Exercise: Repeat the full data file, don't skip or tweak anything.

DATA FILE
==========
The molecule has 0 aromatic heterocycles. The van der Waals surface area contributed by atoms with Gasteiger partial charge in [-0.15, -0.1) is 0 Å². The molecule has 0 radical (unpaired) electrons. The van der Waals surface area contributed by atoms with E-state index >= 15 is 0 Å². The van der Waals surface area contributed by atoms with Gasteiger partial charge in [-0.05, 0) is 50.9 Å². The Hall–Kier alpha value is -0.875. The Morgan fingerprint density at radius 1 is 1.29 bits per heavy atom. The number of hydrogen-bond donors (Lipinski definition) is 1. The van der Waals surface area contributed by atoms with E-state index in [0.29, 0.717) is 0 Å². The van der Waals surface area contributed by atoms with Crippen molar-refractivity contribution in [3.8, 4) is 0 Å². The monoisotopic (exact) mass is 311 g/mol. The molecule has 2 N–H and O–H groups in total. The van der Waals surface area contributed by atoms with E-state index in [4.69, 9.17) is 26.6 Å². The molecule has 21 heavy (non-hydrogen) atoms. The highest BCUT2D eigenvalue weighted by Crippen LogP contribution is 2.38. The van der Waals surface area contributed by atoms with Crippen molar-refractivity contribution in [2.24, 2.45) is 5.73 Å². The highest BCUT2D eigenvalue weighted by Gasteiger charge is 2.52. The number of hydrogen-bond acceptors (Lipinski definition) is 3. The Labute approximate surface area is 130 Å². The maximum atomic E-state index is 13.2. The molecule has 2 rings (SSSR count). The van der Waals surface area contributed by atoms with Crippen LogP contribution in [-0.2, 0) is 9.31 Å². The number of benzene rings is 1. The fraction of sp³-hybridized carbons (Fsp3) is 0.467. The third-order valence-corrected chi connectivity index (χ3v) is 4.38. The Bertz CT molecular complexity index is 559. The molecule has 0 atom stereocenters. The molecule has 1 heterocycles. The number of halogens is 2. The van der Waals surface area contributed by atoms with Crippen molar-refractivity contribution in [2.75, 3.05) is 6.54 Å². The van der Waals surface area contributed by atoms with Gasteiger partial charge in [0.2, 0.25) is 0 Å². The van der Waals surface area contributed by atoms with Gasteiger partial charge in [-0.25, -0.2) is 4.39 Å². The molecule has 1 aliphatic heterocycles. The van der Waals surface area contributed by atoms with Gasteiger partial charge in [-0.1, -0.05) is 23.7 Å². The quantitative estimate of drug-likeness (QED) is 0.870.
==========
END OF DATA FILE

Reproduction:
The molecule has 0 aromatic heterocycles. The van der Waals surface area contributed by atoms with Gasteiger partial charge in [-0.15, -0.1) is 0 Å². The molecule has 0 radical (unpaired) electrons. The van der Waals surface area contributed by atoms with E-state index >= 15 is 0 Å². The van der Waals surface area contributed by atoms with Gasteiger partial charge in [-0.05, 0) is 50.9 Å². The Hall–Kier alpha value is -0.875. The Morgan fingerprint density at radius 1 is 1.29 bits per heavy atom. The number of hydrogen-bond donors (Lipinski definition) is 1. The van der Waals surface area contributed by atoms with E-state index in [0.29, 0.717) is 0 Å². The van der Waals surface area contributed by atoms with Crippen molar-refractivity contribution in [3.8, 4) is 0 Å². The monoisotopic (exact) mass is 311 g/mol. The molecule has 2 N–H and O–H groups in total. The van der Waals surface area contributed by atoms with E-state index in [4.69, 9.17) is 26.6 Å². The molecule has 21 heavy (non-hydrogen) atoms. The highest BCUT2D eigenvalue weighted by Crippen LogP contribution is 2.38. The van der Waals surface area contributed by atoms with Crippen molar-refractivity contribution in [2.24, 2.45) is 5.73 Å². The highest BCUT2D eigenvalue weighted by Gasteiger charge is 2.52. The number of hydrogen-bond acceptors (Lipinski definition) is 3. The Labute approximate surface area is 130 Å². The maximum atomic E-state index is 13.2. The molecule has 2 rings (SSSR count). The van der Waals surface area contributed by atoms with Crippen LogP contribution in [-0.2, 0) is 9.31 Å². The number of benzene rings is 1. The fraction of sp³-hybridized carbons (Fsp3) is 0.467. The third-order valence-corrected chi connectivity index (χ3v) is 4.38. The Bertz CT molecular complexity index is 559. The molecule has 0 atom stereocenters. The molecule has 1 heterocycles. The number of halogens is 2. The van der Waals surface area contributed by atoms with Crippen molar-refractivity contribution in [2.75, 3.05) is 6.54 Å². The van der Waals surface area contributed by atoms with Gasteiger partial charge in [0.2, 0.25) is 0 Å². The van der Waals surface area contributed by atoms with Gasteiger partial charge in [-0.25, -0.2) is 4.39 Å². The molecule has 1 aliphatic heterocycles. The van der Waals surface area contributed by atoms with Gasteiger partial charge in [-0.1, -0.05) is 23.7 Å². The quantitative estimate of drug-likeness (QED) is 0.870.